Daily Briefing

Ten Things You Need to Know Today: Tuesday 28 Apr 2020

1

UK ‘failed to stockpile crucial PPE before virus struck’

The government failed to stockpile the personal protective equipment (PPE) required to protect medical staff despite being warned to do so by expert advisors as far back as last June, a BBC investigation has found. The Panorama programme will report tonight that there were no gowns, visors, swabs or body bags in the pandemic stockpile when the Covid-19 coronavirus reached the UK.

2

One-minute silence for key workers

A one-minute silence will be observed across the UK at 11am today to commemorate the healthcare staff and other front-line workers who have lost their lives to coronavirus. At least 90 NHS and social care workers have died after contracting the infection since the pandemic began. Prime Minister Boris Johnson is to join the tribute from Downing Street.

3

Oil collapse puts 30,000 UK jobs in danger

The UK’s offshore energy industry is facing a “bleak outlook” amid falling oils prices, with as many as 30,000 jobs at risk, a new report warns. The Oil and Gas UK industry body is calling on the government to protect jobs and the security of the country’s energy sector amid falling global demand for oil during lockdowns intended to curb the coronavirus outbreak.

4

Argentina stops flights until 1 September

Argentina has banned the sale of tickets for internal or international commercial flights to and from the South American nation until 1 September, in response to the coronavirus pandemic. The authorities say companies should not be allowed to sell seats on flights that may not happen because of the outbreak. Aviation industry groups say thousands of people could lose their jobs as result of the new measures in Argentina, which closed its border to non-residents in March.

5

Wales ‘ready to move out of lockdown first’

First Minister of Wales Mark Drakeford says the country is ready to move out of lockdown earlier than the rest of the UK if there is a clear decline in the number of new infections over the next two weeks. In an interview with The Guardian, the Labour politician also complained about a lack of contact with the Welsh government from politicians at Westminster.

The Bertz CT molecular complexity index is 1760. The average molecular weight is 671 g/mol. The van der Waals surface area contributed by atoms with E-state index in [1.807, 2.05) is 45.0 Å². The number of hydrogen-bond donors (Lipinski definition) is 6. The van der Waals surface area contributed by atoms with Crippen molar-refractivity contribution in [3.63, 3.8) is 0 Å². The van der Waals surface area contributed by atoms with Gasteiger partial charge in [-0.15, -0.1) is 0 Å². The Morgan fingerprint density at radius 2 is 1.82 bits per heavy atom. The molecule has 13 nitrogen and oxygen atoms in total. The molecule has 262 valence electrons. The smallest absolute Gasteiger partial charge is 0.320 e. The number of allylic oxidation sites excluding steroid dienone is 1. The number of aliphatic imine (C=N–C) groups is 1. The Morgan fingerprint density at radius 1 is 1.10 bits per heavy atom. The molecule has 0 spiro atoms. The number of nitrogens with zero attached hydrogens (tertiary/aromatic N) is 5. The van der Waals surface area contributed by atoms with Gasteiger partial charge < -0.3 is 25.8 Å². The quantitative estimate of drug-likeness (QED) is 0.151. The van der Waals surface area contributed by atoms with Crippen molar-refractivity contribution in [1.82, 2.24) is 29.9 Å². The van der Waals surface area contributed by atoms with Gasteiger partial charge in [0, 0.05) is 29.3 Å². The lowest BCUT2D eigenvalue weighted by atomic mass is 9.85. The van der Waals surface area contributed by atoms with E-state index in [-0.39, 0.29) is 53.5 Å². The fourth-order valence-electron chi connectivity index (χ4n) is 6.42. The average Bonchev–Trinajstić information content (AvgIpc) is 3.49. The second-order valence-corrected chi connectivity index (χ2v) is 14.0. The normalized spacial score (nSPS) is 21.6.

6

Drivers hit roads as lockdown boredom rises

Levels of traffic on UK roads was higher over the past weekend and on Friday than at any other point since the coronavirus outbreak lockdown began, according to the AA. The motoring group suggests that drivers were making non-essential journeys to “break the boredom of the lockdown or escape family conflicts”. Journeys were up by almost fifth in total compared with previous typical lockdown days.

7

Mayor of Prague fears Russian poison plot

The mayor of Prague has been given police protection following reports that he is the target of a Russian poison plot. A Czech Republic newspaper says a Russian man with a diplomatic passport was caught with lethal poison ricin, in an alleged plot to kill Zdenek Hrib after he renamed a Prague square in honour of murdered Kremlin critic Boris Nemtsov. 

8

Trump ‘can’t imagine’ why Americans are ingesting disinfectant

Donald Trump yesterday batted away a question about a medical hotline in Maryland receiving hundreds of calls for help with disinfectant-related injuries in the days after he suggested injecting it as a cure for Covid-19. The governors of Michigan and Maryland have blamed the US president for the spike, but Trump shrugged off claims at the daily White House briefing of a possible link, saying: “I can’t imagine why.”

9

England ‘just unlucky’ with penalties, say Germans

England football players are as good at taking penalties as the teams of any other major footballing nation, a study by German statisticians has found. The researchers analysed almost 700 shootout strikes at World Cups and European Championships and discovered that despite long-standing claims about England players “choking under pressure”, there was no “significant differences” between the success rates of penalty takers from different nations.

10

Briefing: Italy’s timetable for lifting coronavirus lockdown

The Italian government has revealed a detailed plan to begin lifting the strict coronavirus lockdown measures imposed across the country seven weeks ago.

Italy has been hit particularly hard by the coronavirus pandemic. Here are the key dates in the country’s exit plan.

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